How do you see this changing? Do you think Trump is helping to make the USA more attractive for international companies to relocate?

MK: At the moment, we definitely see an increase of requests for our services in the USA, which is a good sign. Trump just publicly mentioned his intention to reduce corporate taxes, for example, which also would be very beneficial for foreign companies operating with their own local US entity. Additionally, from my point of view, people realise that there are also federal courts in the USA which can ‘limit’ the President’s capability to act, for example regarding the current topic of VISA and immigration. Punitive tariffs on goods manufactured outside of the USA have been mentioned by Mr Trump, but the real intention is highly questionable and probably is more about strengthening his negotiating position with other countries or the EU. Overall, we currently do not see any major changes with the new administration, but the general spirit regarding the attractivity of the US market for foreign companies remains positive as well as the requirement of a local infrastructure to be successful on the long run.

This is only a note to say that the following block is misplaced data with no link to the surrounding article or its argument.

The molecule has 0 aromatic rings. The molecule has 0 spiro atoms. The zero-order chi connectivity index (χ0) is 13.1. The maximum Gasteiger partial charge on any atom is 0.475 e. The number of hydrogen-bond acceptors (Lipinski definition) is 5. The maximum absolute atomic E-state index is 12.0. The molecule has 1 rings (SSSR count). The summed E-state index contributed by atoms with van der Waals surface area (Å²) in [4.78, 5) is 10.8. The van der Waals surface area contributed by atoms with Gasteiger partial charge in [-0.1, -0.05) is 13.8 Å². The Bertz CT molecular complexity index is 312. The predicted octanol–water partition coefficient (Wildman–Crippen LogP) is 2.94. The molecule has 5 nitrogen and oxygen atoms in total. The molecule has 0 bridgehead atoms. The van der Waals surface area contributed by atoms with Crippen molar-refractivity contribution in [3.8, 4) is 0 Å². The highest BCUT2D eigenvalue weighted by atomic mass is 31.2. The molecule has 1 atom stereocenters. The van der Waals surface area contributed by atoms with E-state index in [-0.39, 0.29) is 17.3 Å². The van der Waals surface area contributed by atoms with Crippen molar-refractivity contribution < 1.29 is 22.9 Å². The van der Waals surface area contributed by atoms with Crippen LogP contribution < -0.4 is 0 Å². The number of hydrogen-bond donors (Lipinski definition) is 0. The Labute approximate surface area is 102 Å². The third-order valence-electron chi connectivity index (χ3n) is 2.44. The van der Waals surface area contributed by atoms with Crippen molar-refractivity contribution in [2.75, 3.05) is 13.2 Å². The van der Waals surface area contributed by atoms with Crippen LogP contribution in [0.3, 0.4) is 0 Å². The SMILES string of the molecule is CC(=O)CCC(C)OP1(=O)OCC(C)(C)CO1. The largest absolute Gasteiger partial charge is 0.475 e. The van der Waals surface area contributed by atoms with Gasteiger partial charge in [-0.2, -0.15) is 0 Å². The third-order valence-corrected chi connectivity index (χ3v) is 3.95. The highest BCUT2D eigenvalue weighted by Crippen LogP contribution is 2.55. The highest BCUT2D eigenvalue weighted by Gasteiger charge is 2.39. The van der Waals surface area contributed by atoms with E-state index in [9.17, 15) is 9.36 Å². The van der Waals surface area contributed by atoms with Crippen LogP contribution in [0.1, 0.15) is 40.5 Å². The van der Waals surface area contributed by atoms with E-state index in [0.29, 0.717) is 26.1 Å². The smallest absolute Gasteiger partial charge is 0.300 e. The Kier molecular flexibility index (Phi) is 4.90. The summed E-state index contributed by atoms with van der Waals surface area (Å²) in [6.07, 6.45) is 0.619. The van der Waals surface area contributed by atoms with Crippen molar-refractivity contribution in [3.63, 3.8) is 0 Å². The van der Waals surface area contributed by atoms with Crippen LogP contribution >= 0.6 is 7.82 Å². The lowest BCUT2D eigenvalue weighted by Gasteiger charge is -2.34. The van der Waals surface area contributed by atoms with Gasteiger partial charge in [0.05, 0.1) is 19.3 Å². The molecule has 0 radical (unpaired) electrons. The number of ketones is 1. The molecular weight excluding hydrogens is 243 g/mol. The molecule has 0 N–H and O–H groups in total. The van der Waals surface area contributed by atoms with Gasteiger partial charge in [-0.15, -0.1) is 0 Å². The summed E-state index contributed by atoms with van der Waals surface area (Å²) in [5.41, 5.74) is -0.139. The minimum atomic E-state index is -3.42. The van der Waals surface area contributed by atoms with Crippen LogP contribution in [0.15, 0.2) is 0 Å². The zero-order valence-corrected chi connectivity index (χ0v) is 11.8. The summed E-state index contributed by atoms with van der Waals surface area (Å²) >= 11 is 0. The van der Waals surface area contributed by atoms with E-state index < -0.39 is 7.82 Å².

How long has gatc LP been in operation and how did it evolve?

MK: gatc LP was founded as the “German American Trade Center” in Atlanta, Georgia in 1983. During that time, my father had been active in different advisory boards of medium-sized German companies and realised that the majority of these companies struggled to establish themselves in the US market. After analysing this situation and evaluating the reasons, our business concept was born, offering companies the realisation of a professional, operational and fully owned local US company. Nowadays, we changed gatc to the “Global American Trade Center” as our services are not limited to German companies only and we have clients from all over the world.